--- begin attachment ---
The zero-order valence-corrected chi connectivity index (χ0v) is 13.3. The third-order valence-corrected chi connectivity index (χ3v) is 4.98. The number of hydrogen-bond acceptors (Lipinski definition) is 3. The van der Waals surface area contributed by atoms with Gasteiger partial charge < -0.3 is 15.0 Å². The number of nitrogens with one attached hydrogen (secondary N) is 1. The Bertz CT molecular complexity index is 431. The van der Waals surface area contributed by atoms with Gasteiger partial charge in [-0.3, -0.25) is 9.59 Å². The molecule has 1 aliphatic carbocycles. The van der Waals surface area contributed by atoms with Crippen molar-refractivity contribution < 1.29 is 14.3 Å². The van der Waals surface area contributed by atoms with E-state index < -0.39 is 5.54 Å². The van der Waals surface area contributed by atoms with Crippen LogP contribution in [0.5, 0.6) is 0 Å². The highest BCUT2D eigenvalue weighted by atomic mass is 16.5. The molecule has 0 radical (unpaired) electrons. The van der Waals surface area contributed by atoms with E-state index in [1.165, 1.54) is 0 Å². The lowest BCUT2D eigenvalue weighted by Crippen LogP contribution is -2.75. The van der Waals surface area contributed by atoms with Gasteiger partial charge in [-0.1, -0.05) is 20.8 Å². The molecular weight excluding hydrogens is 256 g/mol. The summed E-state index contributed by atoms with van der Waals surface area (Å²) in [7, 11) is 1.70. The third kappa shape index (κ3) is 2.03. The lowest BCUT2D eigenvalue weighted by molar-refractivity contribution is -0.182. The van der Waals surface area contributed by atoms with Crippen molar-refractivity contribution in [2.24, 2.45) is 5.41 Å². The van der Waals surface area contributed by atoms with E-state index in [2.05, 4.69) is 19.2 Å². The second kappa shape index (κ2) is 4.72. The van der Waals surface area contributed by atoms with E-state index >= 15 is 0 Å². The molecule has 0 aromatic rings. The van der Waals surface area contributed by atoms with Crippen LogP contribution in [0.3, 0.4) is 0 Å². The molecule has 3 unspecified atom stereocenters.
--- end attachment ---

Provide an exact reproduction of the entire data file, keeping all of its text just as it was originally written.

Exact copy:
The zero-order valence-corrected chi connectivity index (χ0v) is 13.3. The third-order valence-corrected chi connectivity index (χ3v) is 4.98. The number of hydrogen-bond acceptors (Lipinski definition) is 3. The van der Waals surface area contributed by atoms with Gasteiger partial charge < -0.3 is 15.0 Å². The number of nitrogens with one attached hydrogen (secondary N) is 1. The Bertz CT molecular complexity index is 431. The van der Waals surface area contributed by atoms with Gasteiger partial charge in [-0.3, -0.25) is 9.59 Å². The molecule has 1 aliphatic carbocycles. The van der Waals surface area contributed by atoms with Crippen molar-refractivity contribution < 1.29 is 14.3 Å². The van der Waals surface area contributed by atoms with E-state index < -0.39 is 5.54 Å². The van der Waals surface area contributed by atoms with Crippen LogP contribution in [0.5, 0.6) is 0 Å². The highest BCUT2D eigenvalue weighted by atomic mass is 16.5. The molecule has 0 radical (unpaired) electrons. The van der Waals surface area contributed by atoms with E-state index in [1.165, 1.54) is 0 Å². The lowest BCUT2D eigenvalue weighted by Crippen LogP contribution is -2.75. The van der Waals surface area contributed by atoms with Gasteiger partial charge in [-0.1, -0.05) is 20.8 Å². The molecular weight excluding hydrogens is 256 g/mol. The summed E-state index contributed by atoms with van der Waals surface area (Å²) in [7, 11) is 1.70. The third kappa shape index (κ3) is 2.03. The lowest BCUT2D eigenvalue weighted by molar-refractivity contribution is -0.182. The van der Waals surface area contributed by atoms with Crippen molar-refractivity contribution in [2.24, 2.45) is 5.41 Å². The van der Waals surface area contributed by atoms with E-state index in [2.05, 4.69) is 19.2 Å². The second kappa shape index (κ2) is 4.72. The van der Waals surface area contributed by atoms with E-state index >= 15 is 0 Å². The molecule has 0 aromatic rings. The van der Waals surface area contributed by atoms with Crippen LogP contribution in [0.3, 0.4) is 0 Å². The molecule has 3 unspecified atom stereocenters.